Growing and preparing turkey for Thanksgiving

This spring we decided to grow our food – not only in the way of plants, but animals.  Edible pets so to speak – as Novella Carpenter puts it.  We grew two turkeys which would be ready for the annual celebration of Thanksgiving this November 25th 2010 which also happens to be my husbands birthday. From April to November we have been blessed with 2 enormous, interesting birds on our little farm who will now provide nourishing food for our family and friends.

a day in the life of our turkeys

Why?  We have the room and we have the means and we feel it is best to teach our children where their food comes from while having a hand in helping to raise their food. We didn’t want to buy a plastic wrapped bird from the pile in the grocery store not knowing where it came from, how long it has been bagged or frozen and how it was raised.  Even most of the “free range” or “organic” birds are mass produced in factory farms and why not raise the birds on our family farm?  We have yet to “harvest” our chickens as they are valuable garden helpers and provide food without slaughter, but we are not exactly strangers to harvesting meat.  We harvest fish and shellfish in both fresh and salt water on an annual basis.   My first experience of seeing a large animal butchered was around 7 years old.  Our neighbors raised a calf to butcher and I had no idea that its fate would hang before me as dinner, not understanding that was where my hamburgers came from. The end of that cow’s life -his name was Jackson by the way,  left me slightly traumatized because no one explained the process to me, nor did I expect it to happen.  I was actually vegetarian for many years  – until my first pregnancy.. when some strange primal instinct made me crave meat to the point where I thought I would die, and I haven’t gone back.  I completely respect the conviction and lifestyle of choosing not to eat meat or animal by products – I’d say half the people I know and love are vegetarian, vegan or raw.  We love animals and they are a huge part our lives – I choose to eat meat, but want to know that the animal was treated with respect and didn’t suffer during their lives – our turkeys were treated life royal poultry.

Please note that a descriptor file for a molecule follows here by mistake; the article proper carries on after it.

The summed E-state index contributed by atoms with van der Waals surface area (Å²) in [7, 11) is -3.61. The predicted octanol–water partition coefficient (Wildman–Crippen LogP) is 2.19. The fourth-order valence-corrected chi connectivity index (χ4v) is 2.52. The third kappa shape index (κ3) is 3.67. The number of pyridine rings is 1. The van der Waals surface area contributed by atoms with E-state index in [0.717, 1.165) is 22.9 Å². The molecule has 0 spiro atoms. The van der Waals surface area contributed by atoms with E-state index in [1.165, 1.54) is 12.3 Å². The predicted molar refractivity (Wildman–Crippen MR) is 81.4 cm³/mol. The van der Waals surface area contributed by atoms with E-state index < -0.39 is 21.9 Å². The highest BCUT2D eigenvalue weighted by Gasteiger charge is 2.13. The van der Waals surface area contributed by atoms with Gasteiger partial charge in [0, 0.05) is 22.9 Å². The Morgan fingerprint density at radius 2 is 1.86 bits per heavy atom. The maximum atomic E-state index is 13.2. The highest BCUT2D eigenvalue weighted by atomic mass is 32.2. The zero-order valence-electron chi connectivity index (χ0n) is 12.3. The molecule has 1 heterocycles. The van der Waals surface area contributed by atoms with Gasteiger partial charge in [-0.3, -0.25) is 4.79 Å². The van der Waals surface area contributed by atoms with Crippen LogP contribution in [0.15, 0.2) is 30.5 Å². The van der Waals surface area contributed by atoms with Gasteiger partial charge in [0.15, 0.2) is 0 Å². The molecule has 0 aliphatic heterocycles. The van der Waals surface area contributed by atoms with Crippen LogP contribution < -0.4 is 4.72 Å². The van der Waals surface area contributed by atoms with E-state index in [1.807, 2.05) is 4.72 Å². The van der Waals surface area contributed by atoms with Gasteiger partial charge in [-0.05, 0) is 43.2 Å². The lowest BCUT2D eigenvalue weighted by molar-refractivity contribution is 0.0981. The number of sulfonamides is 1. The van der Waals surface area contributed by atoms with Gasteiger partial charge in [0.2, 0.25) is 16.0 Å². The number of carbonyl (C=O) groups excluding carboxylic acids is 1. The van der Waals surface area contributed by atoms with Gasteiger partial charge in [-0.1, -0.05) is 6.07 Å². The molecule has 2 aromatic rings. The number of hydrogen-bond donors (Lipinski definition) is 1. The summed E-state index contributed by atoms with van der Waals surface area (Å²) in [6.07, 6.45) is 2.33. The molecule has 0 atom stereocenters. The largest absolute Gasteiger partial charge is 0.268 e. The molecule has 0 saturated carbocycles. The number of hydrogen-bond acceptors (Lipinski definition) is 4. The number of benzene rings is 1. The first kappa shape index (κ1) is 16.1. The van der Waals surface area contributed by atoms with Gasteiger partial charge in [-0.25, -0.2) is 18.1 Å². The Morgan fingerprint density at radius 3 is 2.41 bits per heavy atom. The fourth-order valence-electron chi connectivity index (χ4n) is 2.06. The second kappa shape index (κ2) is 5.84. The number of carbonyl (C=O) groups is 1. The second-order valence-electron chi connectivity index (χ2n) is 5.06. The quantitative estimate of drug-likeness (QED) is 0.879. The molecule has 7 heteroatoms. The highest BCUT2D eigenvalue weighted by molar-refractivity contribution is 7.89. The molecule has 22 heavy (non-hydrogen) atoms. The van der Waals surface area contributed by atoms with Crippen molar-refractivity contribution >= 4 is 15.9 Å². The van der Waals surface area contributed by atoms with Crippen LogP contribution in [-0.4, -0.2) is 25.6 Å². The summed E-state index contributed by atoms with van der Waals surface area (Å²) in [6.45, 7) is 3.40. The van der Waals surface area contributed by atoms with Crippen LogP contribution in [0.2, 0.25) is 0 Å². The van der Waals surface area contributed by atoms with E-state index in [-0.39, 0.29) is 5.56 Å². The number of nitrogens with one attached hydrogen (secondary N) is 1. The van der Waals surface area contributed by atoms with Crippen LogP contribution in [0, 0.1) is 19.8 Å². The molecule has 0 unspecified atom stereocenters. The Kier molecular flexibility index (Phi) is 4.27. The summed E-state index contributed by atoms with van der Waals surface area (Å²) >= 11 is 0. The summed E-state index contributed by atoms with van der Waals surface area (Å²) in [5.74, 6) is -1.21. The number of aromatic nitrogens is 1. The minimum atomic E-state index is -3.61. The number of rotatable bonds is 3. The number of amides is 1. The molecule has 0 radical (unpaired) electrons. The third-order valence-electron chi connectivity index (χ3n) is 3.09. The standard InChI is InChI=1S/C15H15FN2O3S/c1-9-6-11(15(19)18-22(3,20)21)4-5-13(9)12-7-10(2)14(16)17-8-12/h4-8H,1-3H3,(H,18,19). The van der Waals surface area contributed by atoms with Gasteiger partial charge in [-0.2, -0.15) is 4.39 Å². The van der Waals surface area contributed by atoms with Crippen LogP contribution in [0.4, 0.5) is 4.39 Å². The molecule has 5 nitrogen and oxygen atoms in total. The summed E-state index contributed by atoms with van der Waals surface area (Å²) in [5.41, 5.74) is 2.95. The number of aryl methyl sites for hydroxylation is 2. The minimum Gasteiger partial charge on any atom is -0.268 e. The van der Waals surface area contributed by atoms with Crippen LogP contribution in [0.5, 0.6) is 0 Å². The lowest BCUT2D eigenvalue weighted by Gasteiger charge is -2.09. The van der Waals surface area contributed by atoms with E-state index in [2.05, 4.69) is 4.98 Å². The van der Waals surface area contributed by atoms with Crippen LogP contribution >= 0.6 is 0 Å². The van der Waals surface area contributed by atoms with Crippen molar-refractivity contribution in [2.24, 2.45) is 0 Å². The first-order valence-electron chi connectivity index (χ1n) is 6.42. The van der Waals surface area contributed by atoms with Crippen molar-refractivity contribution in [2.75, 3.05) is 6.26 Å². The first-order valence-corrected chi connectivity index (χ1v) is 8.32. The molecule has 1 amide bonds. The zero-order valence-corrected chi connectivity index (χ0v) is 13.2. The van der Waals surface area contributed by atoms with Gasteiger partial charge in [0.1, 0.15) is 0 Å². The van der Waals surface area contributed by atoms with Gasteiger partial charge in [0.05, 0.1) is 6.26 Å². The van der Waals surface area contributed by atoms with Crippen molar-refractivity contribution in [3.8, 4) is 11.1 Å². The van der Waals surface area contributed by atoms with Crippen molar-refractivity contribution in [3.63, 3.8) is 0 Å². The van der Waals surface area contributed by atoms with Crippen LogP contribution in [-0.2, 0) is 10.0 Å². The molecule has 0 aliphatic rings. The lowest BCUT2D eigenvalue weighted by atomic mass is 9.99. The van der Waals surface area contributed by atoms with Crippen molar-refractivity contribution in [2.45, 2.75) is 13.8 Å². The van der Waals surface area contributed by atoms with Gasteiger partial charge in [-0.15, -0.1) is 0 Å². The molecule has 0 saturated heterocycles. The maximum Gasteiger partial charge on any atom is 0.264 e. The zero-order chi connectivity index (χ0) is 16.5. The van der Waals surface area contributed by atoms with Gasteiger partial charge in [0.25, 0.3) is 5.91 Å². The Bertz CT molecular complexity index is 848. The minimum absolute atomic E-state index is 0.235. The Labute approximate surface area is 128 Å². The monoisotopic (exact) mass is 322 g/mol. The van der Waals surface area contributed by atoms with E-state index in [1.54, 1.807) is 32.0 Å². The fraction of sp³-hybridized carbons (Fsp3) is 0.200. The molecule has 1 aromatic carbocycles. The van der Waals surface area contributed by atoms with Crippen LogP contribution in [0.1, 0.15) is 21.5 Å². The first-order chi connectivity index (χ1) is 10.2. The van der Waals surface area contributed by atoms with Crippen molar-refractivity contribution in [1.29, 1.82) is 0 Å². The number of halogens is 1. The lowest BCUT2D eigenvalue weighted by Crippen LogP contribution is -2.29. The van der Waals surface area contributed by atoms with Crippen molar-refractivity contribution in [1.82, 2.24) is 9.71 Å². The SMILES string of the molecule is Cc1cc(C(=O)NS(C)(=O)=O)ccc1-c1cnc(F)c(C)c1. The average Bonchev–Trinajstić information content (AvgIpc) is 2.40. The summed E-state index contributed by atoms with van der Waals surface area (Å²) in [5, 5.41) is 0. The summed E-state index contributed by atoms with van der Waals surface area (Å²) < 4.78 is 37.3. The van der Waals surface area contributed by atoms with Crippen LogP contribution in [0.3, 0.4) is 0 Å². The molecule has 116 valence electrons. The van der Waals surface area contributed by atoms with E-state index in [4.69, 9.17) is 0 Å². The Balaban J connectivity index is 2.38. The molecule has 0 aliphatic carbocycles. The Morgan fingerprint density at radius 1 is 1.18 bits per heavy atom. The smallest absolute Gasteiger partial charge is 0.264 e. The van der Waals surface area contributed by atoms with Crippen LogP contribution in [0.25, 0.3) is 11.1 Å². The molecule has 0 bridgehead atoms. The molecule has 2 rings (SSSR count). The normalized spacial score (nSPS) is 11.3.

Before the slaughter, I did my research and made sure that we’d do it in the most humane and quick way possible.  Blogs like this one, and videos like this were  and helpful and graphic in seeing the process before hand.  There are several homesteading blogs out there with stories of how they did it wrong and the animal suffered, which is awful.  We have a great guy, Fernando helping us who is the experienced son of a butcher and for that he will keep one of the birds. We wanted to learn how to do it a)correctly and b)as quick and humanely as possible, and hope to learn how to do it on our own for next year.  It went very quickly and the birds weren’t scared at all, which was important to me.
I am an emotional creature and always cry, happy or sad.  I have even been known to cry when evaluating a hazardous tree that must come down – as an arborist, I try to be as professional as possible but haven’t become insensitive and heartless with any life – woody or flesh.  We use plants and animals for many reasons and these turkeys were raised with the intention of being our food.  I am so grateful for them and what we learned – their lives were not in vain and they lived amazing lives for turkeys – always eating, frolicking in the pasture with other animals, or mating.  Yes – they were always busy getting it on!
Some things we learned are this:
  • Turkeys are beautiful and interesting animals – but don’t have nearly as much personality as other animals we keep on the farm.  The female was sweet and the male was… well, typical I guess for what you’d expect from a large male bird.  Many people were afraid of him.
  • Turkeys take just as much work as chickens but need more room (in the pasture) with bigger, stinkier manure
  • Turkeys are LOUD and their gobbles and singing could be heard way down the street.  Our neighbors actually grumbled about it last week.
  • There is no cost savings in raising turkeys compared to buying it from the grocery store – infact it costs much more, they were pretty expensive to feed.  Our estimate is they cost about $100-150 each to raise.
  • Butchering and dressing the turkeys was a lot of work.  It took four of us about 3 hours, but would have probably been easier if it wasn’t 20 degrees outside.
  • The male was THIRTY pounds – that is a lot of bird! We had to buy new cooking apparatus and it takes two people to handle. Next time – we will have a better diet plan and maybe monitor their weight.

    Our 30 lb turkey barely fits in the pan or the oven

I’m looking forward to the difference in taste – our bird was never frozen, we brined him overnight in an herb recipe and then into the oven to cook for nearly 6 hours at 325 degrees.  In the meantime we are preparing the rest of the meal with some food from our garden, and even some from a member of the urban farm co-op in Seattle – the mashed potatoes are being cooked with heirloom Ozark potatoes.

Happy Thanksgiving!

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